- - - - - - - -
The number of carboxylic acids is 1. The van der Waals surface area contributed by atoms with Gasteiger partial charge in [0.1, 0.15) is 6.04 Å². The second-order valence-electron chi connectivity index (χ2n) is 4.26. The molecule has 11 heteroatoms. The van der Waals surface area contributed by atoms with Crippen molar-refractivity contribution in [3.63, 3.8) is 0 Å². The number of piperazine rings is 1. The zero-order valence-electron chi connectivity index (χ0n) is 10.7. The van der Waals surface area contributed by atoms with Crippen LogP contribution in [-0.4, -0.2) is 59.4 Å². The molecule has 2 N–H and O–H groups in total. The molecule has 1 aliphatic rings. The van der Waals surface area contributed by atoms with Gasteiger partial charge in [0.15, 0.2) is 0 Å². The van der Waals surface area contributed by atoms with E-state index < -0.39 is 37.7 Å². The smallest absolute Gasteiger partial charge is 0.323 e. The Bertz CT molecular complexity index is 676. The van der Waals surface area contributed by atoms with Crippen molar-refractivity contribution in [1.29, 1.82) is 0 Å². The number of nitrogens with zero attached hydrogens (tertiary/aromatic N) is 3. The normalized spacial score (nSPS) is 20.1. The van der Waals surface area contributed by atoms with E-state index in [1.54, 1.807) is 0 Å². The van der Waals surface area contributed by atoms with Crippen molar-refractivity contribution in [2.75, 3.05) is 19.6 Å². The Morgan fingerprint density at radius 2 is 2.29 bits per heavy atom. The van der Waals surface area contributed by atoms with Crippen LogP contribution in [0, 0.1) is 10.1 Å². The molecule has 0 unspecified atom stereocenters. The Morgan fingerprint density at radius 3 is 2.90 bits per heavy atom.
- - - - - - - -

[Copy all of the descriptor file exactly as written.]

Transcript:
The number of carboxylic acids is 1. The van der Waals surface area contributed by atoms with Gasteiger partial charge in [0.1, 0.15) is 6.04 Å². The second-order valence-electron chi connectivity index (χ2n) is 4.26. The molecule has 11 heteroatoms. The van der Waals surface area contributed by atoms with Crippen molar-refractivity contribution in [3.63, 3.8) is 0 Å². The number of piperazine rings is 1. The zero-order valence-electron chi connectivity index (χ0n) is 10.7. The van der Waals surface area contributed by atoms with Crippen LogP contribution in [-0.4, -0.2) is 59.4 Å². The molecule has 2 N–H and O–H groups in total. The molecule has 1 aliphatic rings. The van der Waals surface area contributed by atoms with Gasteiger partial charge in [0.15, 0.2) is 0 Å². The van der Waals surface area contributed by atoms with E-state index < -0.39 is 37.7 Å². The smallest absolute Gasteiger partial charge is 0.323 e. The Bertz CT molecular complexity index is 676. The van der Waals surface area contributed by atoms with Crippen molar-refractivity contribution in [1.29, 1.82) is 0 Å². The number of nitrogens with zero attached hydrogens (tertiary/aromatic N) is 3. The normalized spacial score (nSPS) is 20.1. The van der Waals surface area contributed by atoms with E-state index in [1.54, 1.807) is 0 Å². The van der Waals surface area contributed by atoms with Crippen molar-refractivity contribution in [2.75, 3.05) is 19.6 Å². The Morgan fingerprint density at radius 2 is 2.29 bits per heavy atom. The van der Waals surface area contributed by atoms with Crippen LogP contribution in [0, 0.1) is 10.1 Å². The molecule has 0 unspecified atom stereocenters. The Morgan fingerprint density at radius 3 is 2.90 bits per heavy atom.